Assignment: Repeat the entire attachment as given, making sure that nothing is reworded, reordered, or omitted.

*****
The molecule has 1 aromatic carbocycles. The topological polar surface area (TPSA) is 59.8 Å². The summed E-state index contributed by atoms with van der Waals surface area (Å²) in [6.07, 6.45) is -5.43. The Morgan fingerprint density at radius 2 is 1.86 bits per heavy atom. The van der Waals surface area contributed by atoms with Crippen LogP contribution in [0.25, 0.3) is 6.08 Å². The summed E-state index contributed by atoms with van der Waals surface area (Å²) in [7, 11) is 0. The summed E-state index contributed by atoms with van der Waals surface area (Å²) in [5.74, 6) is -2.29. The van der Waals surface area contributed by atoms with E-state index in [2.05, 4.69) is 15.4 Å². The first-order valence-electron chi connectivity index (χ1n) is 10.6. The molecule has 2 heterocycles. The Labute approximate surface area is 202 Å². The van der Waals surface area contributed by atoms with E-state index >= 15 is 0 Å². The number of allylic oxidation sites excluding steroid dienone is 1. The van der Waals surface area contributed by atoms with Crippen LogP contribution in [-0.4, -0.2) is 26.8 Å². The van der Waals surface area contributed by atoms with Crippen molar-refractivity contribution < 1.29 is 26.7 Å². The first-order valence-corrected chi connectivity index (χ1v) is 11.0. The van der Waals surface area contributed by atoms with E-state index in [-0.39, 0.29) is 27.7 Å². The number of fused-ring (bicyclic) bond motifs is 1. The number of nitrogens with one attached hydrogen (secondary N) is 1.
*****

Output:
The molecule has 1 aromatic carbocycles. The topological polar surface area (TPSA) is 59.8 Å². The summed E-state index contributed by atoms with van der Waals surface area (Å²) in [6.07, 6.45) is -5.43. The Morgan fingerprint density at radius 2 is 1.86 bits per heavy atom. The van der Waals surface area contributed by atoms with Crippen LogP contribution in [0.25, 0.3) is 6.08 Å². The summed E-state index contributed by atoms with van der Waals surface area (Å²) in [7, 11) is 0. The summed E-state index contributed by atoms with van der Waals surface area (Å²) in [5.74, 6) is -2.29. The van der Waals surface area contributed by atoms with E-state index in [2.05, 4.69) is 15.4 Å². The first-order valence-electron chi connectivity index (χ1n) is 10.6. The molecule has 2 heterocycles. The Labute approximate surface area is 202 Å². The van der Waals surface area contributed by atoms with E-state index >= 15 is 0 Å². The number of allylic oxidation sites excluding steroid dienone is 1. The van der Waals surface area contributed by atoms with Crippen LogP contribution in [-0.4, -0.2) is 26.8 Å². The van der Waals surface area contributed by atoms with Crippen molar-refractivity contribution < 1.29 is 26.7 Å². The first-order valence-corrected chi connectivity index (χ1v) is 11.0. The van der Waals surface area contributed by atoms with E-state index in [-0.39, 0.29) is 27.7 Å². The number of fused-ring (bicyclic) bond motifs is 1. The number of nitrogens with one attached hydrogen (secondary N) is 1.